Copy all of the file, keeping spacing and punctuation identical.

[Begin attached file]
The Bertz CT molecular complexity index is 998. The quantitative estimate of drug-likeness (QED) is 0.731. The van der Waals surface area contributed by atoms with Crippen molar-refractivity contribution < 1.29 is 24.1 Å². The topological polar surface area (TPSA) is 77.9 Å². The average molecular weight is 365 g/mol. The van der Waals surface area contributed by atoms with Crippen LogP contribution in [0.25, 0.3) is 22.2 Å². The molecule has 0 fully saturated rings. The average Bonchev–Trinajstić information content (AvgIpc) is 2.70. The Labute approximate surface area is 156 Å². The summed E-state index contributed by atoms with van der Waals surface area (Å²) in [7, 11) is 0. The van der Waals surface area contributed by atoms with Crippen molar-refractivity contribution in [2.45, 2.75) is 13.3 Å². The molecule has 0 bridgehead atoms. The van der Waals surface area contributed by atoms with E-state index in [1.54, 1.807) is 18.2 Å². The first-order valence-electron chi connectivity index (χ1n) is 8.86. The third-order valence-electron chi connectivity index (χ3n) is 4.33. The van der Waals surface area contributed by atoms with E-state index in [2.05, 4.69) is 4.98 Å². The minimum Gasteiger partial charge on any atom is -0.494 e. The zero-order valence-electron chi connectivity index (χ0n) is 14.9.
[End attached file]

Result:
The Bertz CT molecular complexity index is 998. The quantitative estimate of drug-likeness (QED) is 0.731. The van der Waals surface area contributed by atoms with Crippen molar-refractivity contribution < 1.29 is 24.1 Å². The topological polar surface area (TPSA) is 77.9 Å². The average molecular weight is 365 g/mol. The van der Waals surface area contributed by atoms with Crippen LogP contribution in [0.25, 0.3) is 22.2 Å². The molecule has 0 fully saturated rings. The average Bonchev–Trinajstić information content (AvgIpc) is 2.70. The Labute approximate surface area is 156 Å². The summed E-state index contributed by atoms with van der Waals surface area (Å²) in [7, 11) is 0. The van der Waals surface area contributed by atoms with Crippen molar-refractivity contribution in [2.45, 2.75) is 13.3 Å². The molecule has 0 bridgehead atoms. The van der Waals surface area contributed by atoms with E-state index in [1.54, 1.807) is 18.2 Å². The first-order valence-electron chi connectivity index (χ1n) is 8.86. The third-order valence-electron chi connectivity index (χ3n) is 4.33. The van der Waals surface area contributed by atoms with E-state index in [2.05, 4.69) is 4.98 Å². The minimum Gasteiger partial charge on any atom is -0.494 e. The zero-order valence-electron chi connectivity index (χ0n) is 14.9.